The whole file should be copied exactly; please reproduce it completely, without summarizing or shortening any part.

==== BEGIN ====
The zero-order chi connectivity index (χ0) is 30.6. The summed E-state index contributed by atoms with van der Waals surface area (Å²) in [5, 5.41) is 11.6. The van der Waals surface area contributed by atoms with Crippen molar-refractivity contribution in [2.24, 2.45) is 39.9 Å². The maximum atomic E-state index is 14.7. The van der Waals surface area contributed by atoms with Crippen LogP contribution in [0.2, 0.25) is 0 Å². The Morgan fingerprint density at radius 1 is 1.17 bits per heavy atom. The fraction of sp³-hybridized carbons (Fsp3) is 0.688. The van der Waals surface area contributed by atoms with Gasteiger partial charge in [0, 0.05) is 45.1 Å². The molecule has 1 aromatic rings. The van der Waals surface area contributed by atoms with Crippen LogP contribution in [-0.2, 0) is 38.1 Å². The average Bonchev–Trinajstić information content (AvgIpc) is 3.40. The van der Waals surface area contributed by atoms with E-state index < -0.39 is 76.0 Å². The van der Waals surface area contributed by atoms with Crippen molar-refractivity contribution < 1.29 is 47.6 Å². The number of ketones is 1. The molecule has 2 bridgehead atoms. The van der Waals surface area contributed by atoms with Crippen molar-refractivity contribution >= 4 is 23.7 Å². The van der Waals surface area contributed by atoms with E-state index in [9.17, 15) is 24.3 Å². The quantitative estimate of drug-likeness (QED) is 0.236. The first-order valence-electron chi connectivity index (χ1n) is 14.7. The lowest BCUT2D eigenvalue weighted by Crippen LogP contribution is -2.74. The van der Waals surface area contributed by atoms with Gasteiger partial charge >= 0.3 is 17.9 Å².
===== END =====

The zero-order chi connectivity index (χ0) is 30.6. The summed E-state index contributed by atoms with van der Waals surface area (Å²) in [5, 5.41) is 11.6. The van der Waals surface area contributed by atoms with Crippen molar-refractivity contribution in [2.24, 2.45) is 39.9 Å². The maximum atomic E-state index is 14.7. The van der Waals surface area contributed by atoms with Crippen LogP contribution in [0.2, 0.25) is 0 Å². The Morgan fingerprint density at radius 1 is 1.17 bits per heavy atom. The fraction of sp³-hybridized carbons (Fsp3) is 0.688. The van der Waals surface area contributed by atoms with Gasteiger partial charge in [0, 0.05) is 45.1 Å². The molecule has 1 aromatic rings. The van der Waals surface area contributed by atoms with Crippen LogP contribution in [-0.2, 0) is 38.1 Å². The average Bonchev–Trinajstić information content (AvgIpc) is 3.40. The van der Waals surface area contributed by atoms with E-state index < -0.39 is 76.0 Å². The van der Waals surface area contributed by atoms with Crippen molar-refractivity contribution < 1.29 is 47.6 Å². The number of ketones is 1. The molecule has 2 bridgehead atoms. The van der Waals surface area contributed by atoms with Crippen molar-refractivity contribution >= 4 is 23.7 Å². The van der Waals surface area contributed by atoms with E-state index in [9.17, 15) is 24.3 Å². The quantitative estimate of drug-likeness (QED) is 0.236. The first-order valence-electron chi connectivity index (χ1n) is 14.7. The lowest BCUT2D eigenvalue weighted by Crippen LogP contribution is -2.74. The van der Waals surface area contributed by atoms with Gasteiger partial charge >= 0.3 is 17.9 Å².